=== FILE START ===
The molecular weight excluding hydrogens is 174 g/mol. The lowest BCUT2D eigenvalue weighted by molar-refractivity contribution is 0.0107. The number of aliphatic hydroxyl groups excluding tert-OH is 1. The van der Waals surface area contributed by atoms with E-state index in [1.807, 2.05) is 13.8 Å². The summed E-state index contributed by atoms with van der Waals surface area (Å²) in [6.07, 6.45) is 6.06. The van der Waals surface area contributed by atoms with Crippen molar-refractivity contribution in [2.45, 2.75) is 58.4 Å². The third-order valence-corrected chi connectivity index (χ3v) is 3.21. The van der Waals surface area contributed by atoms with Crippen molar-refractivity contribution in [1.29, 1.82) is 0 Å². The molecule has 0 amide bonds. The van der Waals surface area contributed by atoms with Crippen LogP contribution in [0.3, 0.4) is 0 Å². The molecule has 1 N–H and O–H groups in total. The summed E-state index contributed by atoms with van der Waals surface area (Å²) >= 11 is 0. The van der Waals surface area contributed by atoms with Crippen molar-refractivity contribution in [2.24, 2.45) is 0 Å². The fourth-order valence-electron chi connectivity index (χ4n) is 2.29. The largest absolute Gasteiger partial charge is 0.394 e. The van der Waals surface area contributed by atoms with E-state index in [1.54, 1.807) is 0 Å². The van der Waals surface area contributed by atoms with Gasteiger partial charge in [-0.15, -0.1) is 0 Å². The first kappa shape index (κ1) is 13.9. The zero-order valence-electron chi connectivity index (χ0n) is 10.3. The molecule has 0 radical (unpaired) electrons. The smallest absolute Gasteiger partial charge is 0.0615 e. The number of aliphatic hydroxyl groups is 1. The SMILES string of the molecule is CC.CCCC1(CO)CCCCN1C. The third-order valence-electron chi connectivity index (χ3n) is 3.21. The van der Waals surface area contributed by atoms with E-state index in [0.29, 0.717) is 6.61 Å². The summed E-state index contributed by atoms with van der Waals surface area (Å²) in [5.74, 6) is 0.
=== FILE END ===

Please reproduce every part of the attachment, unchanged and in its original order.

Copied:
The molecular weight excluding hydrogens is 174 g/mol. The lowest BCUT2D eigenvalue weighted by molar-refractivity contribution is 0.0107. The number of aliphatic hydroxyl groups excluding tert-OH is 1. The van der Waals surface area contributed by atoms with E-state index in [1.807, 2.05) is 13.8 Å². The summed E-state index contributed by atoms with van der Waals surface area (Å²) in [6.07, 6.45) is 6.06. The van der Waals surface area contributed by atoms with Crippen molar-refractivity contribution in [2.45, 2.75) is 58.4 Å². The third-order valence-corrected chi connectivity index (χ3v) is 3.21. The van der Waals surface area contributed by atoms with Crippen molar-refractivity contribution in [1.29, 1.82) is 0 Å². The molecule has 0 amide bonds. The van der Waals surface area contributed by atoms with Crippen LogP contribution in [0.3, 0.4) is 0 Å². The molecule has 1 N–H and O–H groups in total. The summed E-state index contributed by atoms with van der Waals surface area (Å²) >= 11 is 0. The van der Waals surface area contributed by atoms with Crippen molar-refractivity contribution in [2.24, 2.45) is 0 Å². The fourth-order valence-electron chi connectivity index (χ4n) is 2.29. The largest absolute Gasteiger partial charge is 0.394 e. The van der Waals surface area contributed by atoms with E-state index in [1.54, 1.807) is 0 Å². The van der Waals surface area contributed by atoms with Gasteiger partial charge in [-0.15, -0.1) is 0 Å². The first kappa shape index (κ1) is 13.9. The zero-order valence-electron chi connectivity index (χ0n) is 10.3. The molecule has 0 radical (unpaired) electrons. The smallest absolute Gasteiger partial charge is 0.0615 e. The number of aliphatic hydroxyl groups is 1. The SMILES string of the molecule is CC.CCCC1(CO)CCCCN1C. The third-order valence-electron chi connectivity index (χ3n) is 3.21. The van der Waals surface area contributed by atoms with E-state index in [0.29, 0.717) is 6.61 Å². The summed E-state index contributed by atoms with van der Waals surface area (Å²) in [5.74, 6) is 0.